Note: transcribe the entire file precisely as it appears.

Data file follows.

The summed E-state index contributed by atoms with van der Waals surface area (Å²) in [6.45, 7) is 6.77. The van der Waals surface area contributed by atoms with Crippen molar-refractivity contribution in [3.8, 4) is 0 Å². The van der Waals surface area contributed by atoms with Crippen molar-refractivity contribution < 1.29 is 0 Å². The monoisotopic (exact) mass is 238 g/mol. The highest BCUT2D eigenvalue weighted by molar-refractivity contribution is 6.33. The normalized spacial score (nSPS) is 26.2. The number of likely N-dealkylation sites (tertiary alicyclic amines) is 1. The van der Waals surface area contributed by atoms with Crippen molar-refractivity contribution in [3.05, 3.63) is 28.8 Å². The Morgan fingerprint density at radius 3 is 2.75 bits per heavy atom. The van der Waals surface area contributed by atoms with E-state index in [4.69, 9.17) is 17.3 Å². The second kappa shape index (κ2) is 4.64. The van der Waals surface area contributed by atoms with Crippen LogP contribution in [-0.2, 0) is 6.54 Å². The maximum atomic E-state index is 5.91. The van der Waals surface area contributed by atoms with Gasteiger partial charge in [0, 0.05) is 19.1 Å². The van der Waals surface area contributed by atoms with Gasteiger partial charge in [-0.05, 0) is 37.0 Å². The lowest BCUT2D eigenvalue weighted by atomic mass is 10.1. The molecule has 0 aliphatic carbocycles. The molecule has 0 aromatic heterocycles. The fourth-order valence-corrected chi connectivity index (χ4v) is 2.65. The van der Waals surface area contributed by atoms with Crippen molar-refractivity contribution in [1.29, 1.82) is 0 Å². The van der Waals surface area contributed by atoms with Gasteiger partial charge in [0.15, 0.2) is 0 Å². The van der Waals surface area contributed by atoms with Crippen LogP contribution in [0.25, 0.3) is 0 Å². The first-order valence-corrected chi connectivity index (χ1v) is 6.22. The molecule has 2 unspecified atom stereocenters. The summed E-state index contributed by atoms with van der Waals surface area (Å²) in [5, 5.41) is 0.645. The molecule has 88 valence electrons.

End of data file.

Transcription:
The summed E-state index contributed by atoms with van der Waals surface area (Å²) in [6.45, 7) is 6.77. The van der Waals surface area contributed by atoms with Crippen molar-refractivity contribution in [3.8, 4) is 0 Å². The van der Waals surface area contributed by atoms with Crippen molar-refractivity contribution < 1.29 is 0 Å². The monoisotopic (exact) mass is 238 g/mol. The highest BCUT2D eigenvalue weighted by molar-refractivity contribution is 6.33. The normalized spacial score (nSPS) is 26.2. The number of likely N-dealkylation sites (tertiary alicyclic amines) is 1. The van der Waals surface area contributed by atoms with Crippen molar-refractivity contribution in [3.05, 3.63) is 28.8 Å². The Morgan fingerprint density at radius 3 is 2.75 bits per heavy atom. The van der Waals surface area contributed by atoms with E-state index in [4.69, 9.17) is 17.3 Å². The second kappa shape index (κ2) is 4.64. The van der Waals surface area contributed by atoms with Crippen LogP contribution in [-0.2, 0) is 6.54 Å². The maximum atomic E-state index is 5.91. The van der Waals surface area contributed by atoms with Gasteiger partial charge in [0, 0.05) is 19.1 Å². The van der Waals surface area contributed by atoms with Gasteiger partial charge in [-0.05, 0) is 37.0 Å². The lowest BCUT2D eigenvalue weighted by atomic mass is 10.1. The molecule has 0 aliphatic carbocycles. The molecule has 0 aromatic heterocycles. The fourth-order valence-corrected chi connectivity index (χ4v) is 2.65. The van der Waals surface area contributed by atoms with Crippen molar-refractivity contribution in [1.29, 1.82) is 0 Å². The van der Waals surface area contributed by atoms with Gasteiger partial charge in [0.15, 0.2) is 0 Å². The van der Waals surface area contributed by atoms with Crippen LogP contribution in [0.25, 0.3) is 0 Å². The first-order valence-corrected chi connectivity index (χ1v) is 6.22. The molecule has 2 unspecified atom stereocenters. The summed E-state index contributed by atoms with van der Waals surface area (Å²) in [5, 5.41) is 0.645. The molecule has 88 valence electrons.